By Alex Trukan
There are many types of movements off the ball that full backs try – overlaps, underlaps, third man runs. In many situations, however, these movements don’t lead to full backs getting on the ball. Rather than that, these are often used to create space for other players and unbalance the opposition defensive block. Getting full back into possession of the ball in wide areas may lead to many advantages – cross, pass into the penalty box, through ball or a shot. To do it successfully, however, a whole team effort is required. Especially movements off the ball made by midfielders are crucial. These not only prepare the space for full back to exploit but also help in getting the ball into him quickly and efficiently. This article will explore how midfielders’ movements off the ball lead to getting full backs in possession of the ball.
When the team is attacking through the thirds, midfielders should be aware where the full backs are. This will allow them to adjust their positions and decide when to distribute the ball. Constant scanning and planning characterises best players in the game. Below, it can be seen how Luka Modric observes where is the right back before trying to get on the ball. Players should scan in three main situations – when they think they might get on the ball (before pass is made), when they know they will get on the ball (as the ball is played) and when they are on the ball.
As the ball is played across centre backs, central midfielders can make a movement to drop on the outside of the centre back in possession. This will allow full back to push up higher. Centre midfielder that dropped in between might act as a link player to get full back on the ball. If the ball is played directly from centre back into full back, central midfielder might be looking to support him from behind.
Another type of midfield movement occurs as wide midfielder comes towards the ball and at the same time drags opposition wide midfielder centrally. This creates space out wide and allows the ball to be played quickly into full back. Wall pass combinations with wide midfielder can be encouraged.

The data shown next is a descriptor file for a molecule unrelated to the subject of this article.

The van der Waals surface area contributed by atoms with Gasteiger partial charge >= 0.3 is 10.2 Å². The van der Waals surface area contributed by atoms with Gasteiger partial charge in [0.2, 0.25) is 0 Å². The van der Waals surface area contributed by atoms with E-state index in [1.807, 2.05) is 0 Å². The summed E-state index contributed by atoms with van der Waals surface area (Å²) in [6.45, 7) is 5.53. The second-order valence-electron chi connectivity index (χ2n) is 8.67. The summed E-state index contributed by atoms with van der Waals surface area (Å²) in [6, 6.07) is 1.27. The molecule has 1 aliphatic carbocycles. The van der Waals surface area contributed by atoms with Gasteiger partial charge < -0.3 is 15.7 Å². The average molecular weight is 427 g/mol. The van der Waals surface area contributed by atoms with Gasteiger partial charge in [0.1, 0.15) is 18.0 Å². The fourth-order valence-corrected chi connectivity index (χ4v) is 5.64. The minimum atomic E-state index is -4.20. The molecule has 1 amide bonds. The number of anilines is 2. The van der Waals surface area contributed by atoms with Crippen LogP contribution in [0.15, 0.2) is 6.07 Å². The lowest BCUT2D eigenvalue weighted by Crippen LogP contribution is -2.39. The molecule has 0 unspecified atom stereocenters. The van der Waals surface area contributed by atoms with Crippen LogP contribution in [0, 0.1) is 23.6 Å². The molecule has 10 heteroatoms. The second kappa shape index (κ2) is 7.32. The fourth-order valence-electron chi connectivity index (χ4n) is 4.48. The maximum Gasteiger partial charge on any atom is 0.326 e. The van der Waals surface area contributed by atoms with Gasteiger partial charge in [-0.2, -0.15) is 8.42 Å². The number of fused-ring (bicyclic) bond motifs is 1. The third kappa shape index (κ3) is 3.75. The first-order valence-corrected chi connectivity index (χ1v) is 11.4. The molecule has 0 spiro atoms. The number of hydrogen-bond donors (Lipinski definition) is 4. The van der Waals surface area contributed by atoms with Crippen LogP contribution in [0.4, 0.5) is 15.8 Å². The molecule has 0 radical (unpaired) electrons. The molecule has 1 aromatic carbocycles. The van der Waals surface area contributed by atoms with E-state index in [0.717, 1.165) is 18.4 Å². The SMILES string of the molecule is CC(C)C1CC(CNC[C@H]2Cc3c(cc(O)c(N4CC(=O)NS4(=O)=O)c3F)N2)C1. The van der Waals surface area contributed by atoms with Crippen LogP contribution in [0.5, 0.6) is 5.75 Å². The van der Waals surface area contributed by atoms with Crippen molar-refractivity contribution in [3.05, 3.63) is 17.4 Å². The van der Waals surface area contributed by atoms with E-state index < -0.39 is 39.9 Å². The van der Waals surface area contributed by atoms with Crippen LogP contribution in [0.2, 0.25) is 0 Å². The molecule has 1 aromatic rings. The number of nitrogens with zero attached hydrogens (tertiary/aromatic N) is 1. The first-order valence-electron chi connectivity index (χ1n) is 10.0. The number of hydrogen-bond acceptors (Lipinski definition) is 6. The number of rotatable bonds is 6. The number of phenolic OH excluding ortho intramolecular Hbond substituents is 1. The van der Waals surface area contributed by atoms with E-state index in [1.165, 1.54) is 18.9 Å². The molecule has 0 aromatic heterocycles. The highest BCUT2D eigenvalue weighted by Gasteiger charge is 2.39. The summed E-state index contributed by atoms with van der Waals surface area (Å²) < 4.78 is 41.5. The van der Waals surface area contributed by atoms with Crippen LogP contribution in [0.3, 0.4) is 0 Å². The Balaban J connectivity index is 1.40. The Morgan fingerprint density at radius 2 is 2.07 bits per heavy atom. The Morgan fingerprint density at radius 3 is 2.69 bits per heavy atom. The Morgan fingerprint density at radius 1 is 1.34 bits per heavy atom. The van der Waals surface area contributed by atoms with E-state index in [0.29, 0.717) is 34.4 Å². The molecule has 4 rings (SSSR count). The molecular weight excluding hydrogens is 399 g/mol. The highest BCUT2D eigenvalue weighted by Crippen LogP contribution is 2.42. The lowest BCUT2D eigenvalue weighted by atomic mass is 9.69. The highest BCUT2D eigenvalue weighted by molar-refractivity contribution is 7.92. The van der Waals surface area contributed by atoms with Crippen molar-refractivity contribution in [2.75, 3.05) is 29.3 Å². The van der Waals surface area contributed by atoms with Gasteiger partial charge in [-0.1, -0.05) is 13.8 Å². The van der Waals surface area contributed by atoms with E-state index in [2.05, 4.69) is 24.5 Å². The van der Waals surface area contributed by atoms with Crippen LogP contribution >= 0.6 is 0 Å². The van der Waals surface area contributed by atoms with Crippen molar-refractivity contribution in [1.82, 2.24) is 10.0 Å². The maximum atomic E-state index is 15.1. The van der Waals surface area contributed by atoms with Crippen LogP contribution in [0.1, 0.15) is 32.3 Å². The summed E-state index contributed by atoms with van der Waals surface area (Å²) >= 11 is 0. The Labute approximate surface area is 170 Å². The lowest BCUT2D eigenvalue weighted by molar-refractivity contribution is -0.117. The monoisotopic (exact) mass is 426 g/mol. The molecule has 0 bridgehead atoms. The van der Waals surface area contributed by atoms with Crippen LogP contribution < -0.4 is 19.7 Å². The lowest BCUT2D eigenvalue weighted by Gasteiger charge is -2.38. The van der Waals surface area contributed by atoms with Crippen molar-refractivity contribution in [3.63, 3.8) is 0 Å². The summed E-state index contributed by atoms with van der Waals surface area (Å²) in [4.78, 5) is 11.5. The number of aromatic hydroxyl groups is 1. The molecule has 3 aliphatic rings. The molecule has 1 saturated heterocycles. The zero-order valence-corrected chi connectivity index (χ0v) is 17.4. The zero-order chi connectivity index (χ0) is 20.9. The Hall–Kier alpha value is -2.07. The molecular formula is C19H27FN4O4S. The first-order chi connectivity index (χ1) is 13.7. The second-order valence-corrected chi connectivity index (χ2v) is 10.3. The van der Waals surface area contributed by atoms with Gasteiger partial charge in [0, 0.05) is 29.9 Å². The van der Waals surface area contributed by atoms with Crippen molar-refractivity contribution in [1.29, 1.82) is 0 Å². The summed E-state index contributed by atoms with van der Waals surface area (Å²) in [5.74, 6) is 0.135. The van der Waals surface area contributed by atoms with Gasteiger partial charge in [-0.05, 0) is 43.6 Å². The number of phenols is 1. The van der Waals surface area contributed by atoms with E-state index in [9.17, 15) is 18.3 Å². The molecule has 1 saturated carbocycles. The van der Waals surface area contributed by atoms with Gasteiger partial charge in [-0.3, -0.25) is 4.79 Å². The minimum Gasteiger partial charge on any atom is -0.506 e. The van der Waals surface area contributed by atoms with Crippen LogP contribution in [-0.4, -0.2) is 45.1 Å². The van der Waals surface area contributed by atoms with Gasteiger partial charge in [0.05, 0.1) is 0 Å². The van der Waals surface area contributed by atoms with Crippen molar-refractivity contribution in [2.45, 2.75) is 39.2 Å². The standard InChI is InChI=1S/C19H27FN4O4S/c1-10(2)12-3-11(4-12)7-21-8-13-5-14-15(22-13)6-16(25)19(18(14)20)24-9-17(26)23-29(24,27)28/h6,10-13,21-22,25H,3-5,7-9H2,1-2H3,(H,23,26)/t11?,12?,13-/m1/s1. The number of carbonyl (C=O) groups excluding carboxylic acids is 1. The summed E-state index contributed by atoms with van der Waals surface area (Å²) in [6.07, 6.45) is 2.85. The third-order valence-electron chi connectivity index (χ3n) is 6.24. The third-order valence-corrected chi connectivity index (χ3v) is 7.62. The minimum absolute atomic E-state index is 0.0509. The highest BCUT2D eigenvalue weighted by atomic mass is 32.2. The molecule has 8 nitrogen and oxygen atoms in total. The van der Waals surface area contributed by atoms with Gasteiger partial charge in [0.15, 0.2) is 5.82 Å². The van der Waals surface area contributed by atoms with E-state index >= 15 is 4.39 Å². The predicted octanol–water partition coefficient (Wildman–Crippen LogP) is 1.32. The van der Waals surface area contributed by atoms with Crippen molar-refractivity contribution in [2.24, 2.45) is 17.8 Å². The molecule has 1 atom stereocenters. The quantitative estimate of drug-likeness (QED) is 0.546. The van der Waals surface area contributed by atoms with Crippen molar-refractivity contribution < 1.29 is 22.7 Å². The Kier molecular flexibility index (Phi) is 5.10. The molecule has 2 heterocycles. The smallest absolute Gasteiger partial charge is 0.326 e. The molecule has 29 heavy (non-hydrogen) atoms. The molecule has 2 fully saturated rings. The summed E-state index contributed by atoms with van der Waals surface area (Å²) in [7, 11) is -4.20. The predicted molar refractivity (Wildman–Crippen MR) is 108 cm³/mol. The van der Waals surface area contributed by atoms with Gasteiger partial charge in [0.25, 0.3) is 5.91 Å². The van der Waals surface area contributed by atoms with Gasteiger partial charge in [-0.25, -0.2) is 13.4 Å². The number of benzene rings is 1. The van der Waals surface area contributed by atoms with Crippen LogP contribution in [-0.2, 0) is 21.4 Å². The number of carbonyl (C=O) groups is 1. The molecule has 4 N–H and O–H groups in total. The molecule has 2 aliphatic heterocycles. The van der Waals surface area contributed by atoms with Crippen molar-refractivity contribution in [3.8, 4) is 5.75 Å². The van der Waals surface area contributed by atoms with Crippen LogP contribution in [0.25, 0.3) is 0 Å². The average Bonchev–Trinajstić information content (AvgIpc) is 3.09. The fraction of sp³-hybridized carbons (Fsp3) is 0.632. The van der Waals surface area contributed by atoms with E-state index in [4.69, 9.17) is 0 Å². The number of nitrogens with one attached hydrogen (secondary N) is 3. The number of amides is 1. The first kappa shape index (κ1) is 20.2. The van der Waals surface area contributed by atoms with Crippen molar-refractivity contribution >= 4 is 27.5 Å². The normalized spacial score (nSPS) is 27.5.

More attacking minded option is trying to play the ball into full back making a run in behind the back line. Before a pass is made, central midfielder would be looking to make a movement towards the ball, at the same time dragging opposition midfield higher up the pitch and isolating their back line. Timing of the run is crucial to avoid off side. Strikers would be looking to stay in line with opposition defenders and support full back by making forward runs into the penalty box.
If playing through one wing is not possible, midfielders should be ready to switch play and get opposite full back on the ball. In this situation, movement towards own goal may be required to create a passing angle and receive the ball from wide area.
The quicker those passes are made, the more space will be available for the full back on the opposite side. The rest of the midfielders might choose to stay away from the ball and not to move with its’ movement. This is more direct option which isolates full back and encourages more direct option with him driving forwards and creating chances in and around the box.
When a quick switch of play is made, another option is to provide support for full back. In this case, one of the midfielders would make a movement towards wide area or stay there already when the ball is on the opposite side. This type of movement encourages combination play and provides an option to recycle the ball again through the other side.
Whenever trying to involve full backs in attacks, it is important to not fall into a trap of playing wide for the sake of playing wide. Players should remember and consider as a priority an option to play centrally and forwards as soon as possible. When coaching players to get full backs on the ball, successful teams should master at least couple of different variations to offer solutions to various problems opposition might pose.
By Alex Trukan, Development Coach, Nottingham Forest